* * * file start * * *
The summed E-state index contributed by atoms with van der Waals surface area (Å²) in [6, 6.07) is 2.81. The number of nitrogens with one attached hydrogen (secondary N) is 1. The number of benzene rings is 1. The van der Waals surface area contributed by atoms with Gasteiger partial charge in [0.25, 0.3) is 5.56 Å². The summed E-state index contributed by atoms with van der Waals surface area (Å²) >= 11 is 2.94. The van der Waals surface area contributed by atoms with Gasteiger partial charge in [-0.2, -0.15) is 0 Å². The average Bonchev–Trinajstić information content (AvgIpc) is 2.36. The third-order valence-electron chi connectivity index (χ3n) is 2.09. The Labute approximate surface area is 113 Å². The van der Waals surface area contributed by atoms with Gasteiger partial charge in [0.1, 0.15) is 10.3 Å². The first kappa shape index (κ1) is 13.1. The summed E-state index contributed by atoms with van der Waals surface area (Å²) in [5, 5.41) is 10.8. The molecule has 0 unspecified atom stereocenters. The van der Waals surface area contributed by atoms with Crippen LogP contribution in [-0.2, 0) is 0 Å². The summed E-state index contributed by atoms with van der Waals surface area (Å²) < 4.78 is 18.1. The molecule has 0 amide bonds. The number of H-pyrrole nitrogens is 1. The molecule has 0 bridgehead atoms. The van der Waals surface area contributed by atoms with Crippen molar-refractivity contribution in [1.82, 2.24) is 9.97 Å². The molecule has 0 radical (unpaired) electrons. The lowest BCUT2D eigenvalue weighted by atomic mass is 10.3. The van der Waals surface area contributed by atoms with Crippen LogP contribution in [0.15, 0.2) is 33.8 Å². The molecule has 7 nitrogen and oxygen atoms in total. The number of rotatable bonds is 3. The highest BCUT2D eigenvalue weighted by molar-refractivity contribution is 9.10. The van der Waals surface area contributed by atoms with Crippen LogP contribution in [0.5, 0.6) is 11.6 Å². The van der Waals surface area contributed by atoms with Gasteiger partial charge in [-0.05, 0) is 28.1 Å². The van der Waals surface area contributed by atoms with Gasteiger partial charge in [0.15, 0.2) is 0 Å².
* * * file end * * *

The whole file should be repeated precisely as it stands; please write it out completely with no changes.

The summed E-state index contributed by atoms with van der Waals surface area (Å²) in [6, 6.07) is 2.81. The number of nitrogens with one attached hydrogen (secondary N) is 1. The number of benzene rings is 1. The van der Waals surface area contributed by atoms with Gasteiger partial charge in [0.25, 0.3) is 5.56 Å². The summed E-state index contributed by atoms with van der Waals surface area (Å²) >= 11 is 2.94. The van der Waals surface area contributed by atoms with Gasteiger partial charge in [-0.2, -0.15) is 0 Å². The average Bonchev–Trinajstić information content (AvgIpc) is 2.36. The third-order valence-electron chi connectivity index (χ3n) is 2.09. The Labute approximate surface area is 113 Å². The van der Waals surface area contributed by atoms with Gasteiger partial charge in [0.1, 0.15) is 10.3 Å². The first kappa shape index (κ1) is 13.1. The summed E-state index contributed by atoms with van der Waals surface area (Å²) in [5, 5.41) is 10.8. The molecule has 0 unspecified atom stereocenters. The van der Waals surface area contributed by atoms with Crippen LogP contribution in [-0.2, 0) is 0 Å². The summed E-state index contributed by atoms with van der Waals surface area (Å²) < 4.78 is 18.1. The molecule has 0 amide bonds. The number of H-pyrrole nitrogens is 1. The molecule has 0 bridgehead atoms. The van der Waals surface area contributed by atoms with Crippen molar-refractivity contribution in [1.82, 2.24) is 9.97 Å². The molecule has 0 radical (unpaired) electrons. The lowest BCUT2D eigenvalue weighted by atomic mass is 10.3. The van der Waals surface area contributed by atoms with Crippen LogP contribution in [0.15, 0.2) is 33.8 Å². The molecule has 7 nitrogen and oxygen atoms in total. The number of rotatable bonds is 3. The highest BCUT2D eigenvalue weighted by molar-refractivity contribution is 9.10. The van der Waals surface area contributed by atoms with Crippen LogP contribution in [0.5, 0.6) is 11.6 Å². The van der Waals surface area contributed by atoms with Gasteiger partial charge in [-0.05, 0) is 28.1 Å². The van der Waals surface area contributed by atoms with Gasteiger partial charge in [0.15, 0.2) is 0 Å².